Artistic influences start with the Japanese animation studio Ghibli, whose movies she discovered when feeling marooned as a lonely middle schooler. “I felt just kind of out of place. I loved those movies so much — the stories, the colors, the music, the characters. To find something I felt so passionate about just lit something inside me, and it moved me to be proud of loving art,” Tsai said.

Other favorites are Laika Studios of “Coraline” and “Kubo” fame, and Tim Burton. “I love darker things,” she explained. A new friendship with the artist and Prada collaborator James Jean has linked Tsai to other artists like Katsuya Terada. Another connection is Samuel Albert Borkson and Arturo Sandoval’s L.A.-based art collective FriendsWithYou. “I really love Sam. He’s taught me how putting something genuine that comes from your heart out there into the world is the greatest thing. That is the kind of career I always want to have, and to never compromise that, always doing what I believe in. I think that will really attract people who really want to have my art.”

Veer as she does toward the Hallmarkian, Tsai spoke of online haters, too. “After the show [“Terrace House”], people were calling me this and that — people who love me, people who hate me. The show was on this very normal, slow pace so that people feel they really get to know you for you. Everything that happened they would take apart. That’s the great part of the show — the people. Some of the criticism online made me think, ‘That really hit home. Damn, you guys are going hard on me,’” she said. “Through that experience, I have been able to build a lot of confidence. I know that anything I do and put out there is going to be subject to judgment.”

Other memories are more Rockwellian. The Wellesley, Mass., native said of her elementary school self, “I grew up with apple spice, pumpkin pie, sledding, all the spring flowers and just that New England vibe. Definitely those scents and things live in my heart forever. I did the other half of my growing up, 7 to 18, in Hawaii. I’m still growing up. I still feel like a kid. I turn 21 next year so maybe after that I will be officially an adult in the States.”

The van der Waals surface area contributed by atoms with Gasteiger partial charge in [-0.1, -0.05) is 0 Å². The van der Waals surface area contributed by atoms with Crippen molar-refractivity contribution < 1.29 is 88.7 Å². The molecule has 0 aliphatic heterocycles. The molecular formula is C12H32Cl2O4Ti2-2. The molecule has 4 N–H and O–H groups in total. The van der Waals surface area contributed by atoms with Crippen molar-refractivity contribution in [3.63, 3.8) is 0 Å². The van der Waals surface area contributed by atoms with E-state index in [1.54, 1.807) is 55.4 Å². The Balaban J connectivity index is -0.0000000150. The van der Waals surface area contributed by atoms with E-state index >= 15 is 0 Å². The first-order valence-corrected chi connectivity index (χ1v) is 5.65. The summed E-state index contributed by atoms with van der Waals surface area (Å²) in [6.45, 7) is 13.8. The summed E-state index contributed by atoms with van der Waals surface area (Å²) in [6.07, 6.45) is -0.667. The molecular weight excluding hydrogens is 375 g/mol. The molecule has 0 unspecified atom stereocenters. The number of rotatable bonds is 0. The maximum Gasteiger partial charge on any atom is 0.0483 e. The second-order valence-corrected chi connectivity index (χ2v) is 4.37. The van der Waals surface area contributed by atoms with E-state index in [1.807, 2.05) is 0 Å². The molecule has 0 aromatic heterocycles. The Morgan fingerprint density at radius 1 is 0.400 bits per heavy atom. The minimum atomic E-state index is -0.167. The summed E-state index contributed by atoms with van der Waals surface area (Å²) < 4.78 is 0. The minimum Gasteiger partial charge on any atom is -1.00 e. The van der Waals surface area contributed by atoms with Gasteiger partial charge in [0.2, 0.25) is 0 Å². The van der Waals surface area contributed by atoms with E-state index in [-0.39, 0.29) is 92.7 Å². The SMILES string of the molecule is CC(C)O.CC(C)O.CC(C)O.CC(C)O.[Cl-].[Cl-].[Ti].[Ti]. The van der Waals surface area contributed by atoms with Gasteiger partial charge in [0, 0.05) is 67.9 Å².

Next month’s destination is Los Angeles, where she has been networking and auditioning for TV and film roles that she can’t disclose.

Asked about the less glossy side of modeling, she said, “I definitely had my handful of situations that I don’t want to have happen again where I didn’t feel good about myself.” Standing in a bikini at the age of 16 in front of a panel of people at a casting in Japan, and wanting to “just curl up and hide,” would be one example, Tsai said. “Those experiences have taught me a lot about the industry and areas of change that I hope the industry sees.”

“Just the idea of modeling, that you’re selling yourself for the way you look and you’re allowing yourself to be judged based only on that, it can do a lot of harm to someone. For me, modeling has been such a good thing, too, because I’ve learned to be confident with myself primarily through being OK with people judging me and not worrying about their judgments,” she said. “I need to just keep moving forward knowing not everyone is going to like me or to want to work with me, and that’s OK.”

She added, “In the beginning, I was trying to be perfect and cool. Now I can really showcase what makes me, me.”

Off-hours don’t really exist, but as her line-free forehead indicates, that is no cause for worry. “Work really doesn’t stop for me. Work is not necessarily work for me,” she said. “Some artists tell me that once it becomes professional for them, it’s not really fun anymore. I haven’t reached that point. Hopefully, I won’t. I’m very excited all the time.”

As for what she hopes to leave with people, Tsai considers the question for 30 seconds or so before responding. “If you’re true to yourself in the moment — right now, today — and you’re not setting limitations for yourself, the days turn into weeks, which turn into months, which turn into years, hopefully. That’s the most important thing in finding satisfaction within what you do. I hope that is what I can show to people, and the rest will come, I hope.”